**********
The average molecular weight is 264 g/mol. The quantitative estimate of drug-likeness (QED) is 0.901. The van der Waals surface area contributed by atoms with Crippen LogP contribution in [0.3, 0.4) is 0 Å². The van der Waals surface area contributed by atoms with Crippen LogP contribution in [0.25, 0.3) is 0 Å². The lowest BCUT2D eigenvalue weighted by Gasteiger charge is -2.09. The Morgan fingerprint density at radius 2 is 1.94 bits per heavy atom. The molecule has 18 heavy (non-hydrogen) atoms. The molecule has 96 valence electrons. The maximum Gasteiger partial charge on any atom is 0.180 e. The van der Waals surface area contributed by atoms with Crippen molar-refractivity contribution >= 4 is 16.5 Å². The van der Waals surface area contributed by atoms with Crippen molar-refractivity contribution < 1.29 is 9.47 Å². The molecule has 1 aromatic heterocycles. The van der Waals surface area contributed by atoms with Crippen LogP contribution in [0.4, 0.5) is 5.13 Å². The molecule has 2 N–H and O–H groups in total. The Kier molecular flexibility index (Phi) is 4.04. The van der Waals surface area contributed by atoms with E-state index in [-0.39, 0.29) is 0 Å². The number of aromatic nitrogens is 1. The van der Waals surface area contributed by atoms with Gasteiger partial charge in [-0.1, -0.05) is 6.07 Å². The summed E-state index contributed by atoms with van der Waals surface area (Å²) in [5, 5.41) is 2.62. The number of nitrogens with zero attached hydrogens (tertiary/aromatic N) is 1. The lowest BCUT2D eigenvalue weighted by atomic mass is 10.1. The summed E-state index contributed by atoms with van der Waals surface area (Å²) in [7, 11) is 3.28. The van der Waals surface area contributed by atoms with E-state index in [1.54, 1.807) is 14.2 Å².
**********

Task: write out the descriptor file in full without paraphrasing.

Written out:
The average molecular weight is 264 g/mol. The quantitative estimate of drug-likeness (QED) is 0.901. The van der Waals surface area contributed by atoms with Crippen LogP contribution in [0.3, 0.4) is 0 Å². The van der Waals surface area contributed by atoms with Crippen LogP contribution in [0.25, 0.3) is 0 Å². The lowest BCUT2D eigenvalue weighted by Gasteiger charge is -2.09. The Morgan fingerprint density at radius 2 is 1.94 bits per heavy atom. The molecule has 18 heavy (non-hydrogen) atoms. The molecule has 96 valence electrons. The maximum Gasteiger partial charge on any atom is 0.180 e. The van der Waals surface area contributed by atoms with Crippen molar-refractivity contribution >= 4 is 16.5 Å². The van der Waals surface area contributed by atoms with Crippen molar-refractivity contribution < 1.29 is 9.47 Å². The molecule has 1 aromatic heterocycles. The van der Waals surface area contributed by atoms with Crippen LogP contribution in [0.4, 0.5) is 5.13 Å². The molecule has 2 N–H and O–H groups in total. The Kier molecular flexibility index (Phi) is 4.04. The van der Waals surface area contributed by atoms with E-state index in [-0.39, 0.29) is 0 Å². The number of aromatic nitrogens is 1. The van der Waals surface area contributed by atoms with Gasteiger partial charge in [-0.1, -0.05) is 6.07 Å². The summed E-state index contributed by atoms with van der Waals surface area (Å²) in [5, 5.41) is 2.62. The number of nitrogens with zero attached hydrogens (tertiary/aromatic N) is 1. The lowest BCUT2D eigenvalue weighted by atomic mass is 10.1. The summed E-state index contributed by atoms with van der Waals surface area (Å²) in [7, 11) is 3.28. The van der Waals surface area contributed by atoms with E-state index in [1.54, 1.807) is 14.2 Å².